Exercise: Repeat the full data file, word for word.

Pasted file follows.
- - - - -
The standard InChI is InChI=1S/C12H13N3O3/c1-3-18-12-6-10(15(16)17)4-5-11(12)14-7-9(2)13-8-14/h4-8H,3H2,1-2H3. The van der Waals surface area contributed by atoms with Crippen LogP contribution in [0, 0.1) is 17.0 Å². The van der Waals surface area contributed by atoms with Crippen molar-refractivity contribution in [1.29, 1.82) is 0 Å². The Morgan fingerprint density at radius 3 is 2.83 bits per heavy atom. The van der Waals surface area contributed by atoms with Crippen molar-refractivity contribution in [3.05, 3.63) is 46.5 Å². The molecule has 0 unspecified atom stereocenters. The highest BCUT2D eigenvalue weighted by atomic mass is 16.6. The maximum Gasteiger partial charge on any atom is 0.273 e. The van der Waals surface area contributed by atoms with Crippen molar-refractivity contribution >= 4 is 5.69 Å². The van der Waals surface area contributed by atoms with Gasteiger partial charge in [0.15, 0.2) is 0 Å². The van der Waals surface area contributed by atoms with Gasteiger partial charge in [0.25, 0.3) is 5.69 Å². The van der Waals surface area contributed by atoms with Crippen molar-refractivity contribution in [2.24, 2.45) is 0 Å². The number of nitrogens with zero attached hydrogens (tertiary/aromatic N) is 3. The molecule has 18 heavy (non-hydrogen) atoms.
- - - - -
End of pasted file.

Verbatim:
The standard InChI is InChI=1S/C12H13N3O3/c1-3-18-12-6-10(15(16)17)4-5-11(12)14-7-9(2)13-8-14/h4-8H,3H2,1-2H3. The van der Waals surface area contributed by atoms with Crippen LogP contribution in [0, 0.1) is 17.0 Å². The van der Waals surface area contributed by atoms with Crippen molar-refractivity contribution in [1.29, 1.82) is 0 Å². The Morgan fingerprint density at radius 3 is 2.83 bits per heavy atom. The van der Waals surface area contributed by atoms with Crippen molar-refractivity contribution in [3.05, 3.63) is 46.5 Å². The molecule has 0 unspecified atom stereocenters. The highest BCUT2D eigenvalue weighted by atomic mass is 16.6. The maximum Gasteiger partial charge on any atom is 0.273 e. The van der Waals surface area contributed by atoms with Crippen molar-refractivity contribution >= 4 is 5.69 Å². The van der Waals surface area contributed by atoms with Gasteiger partial charge in [0.15, 0.2) is 0 Å². The van der Waals surface area contributed by atoms with Gasteiger partial charge in [0.25, 0.3) is 5.69 Å². The van der Waals surface area contributed by atoms with Crippen molar-refractivity contribution in [2.24, 2.45) is 0 Å². The number of nitrogens with zero attached hydrogens (tertiary/aromatic N) is 3. The molecule has 18 heavy (non-hydrogen) atoms.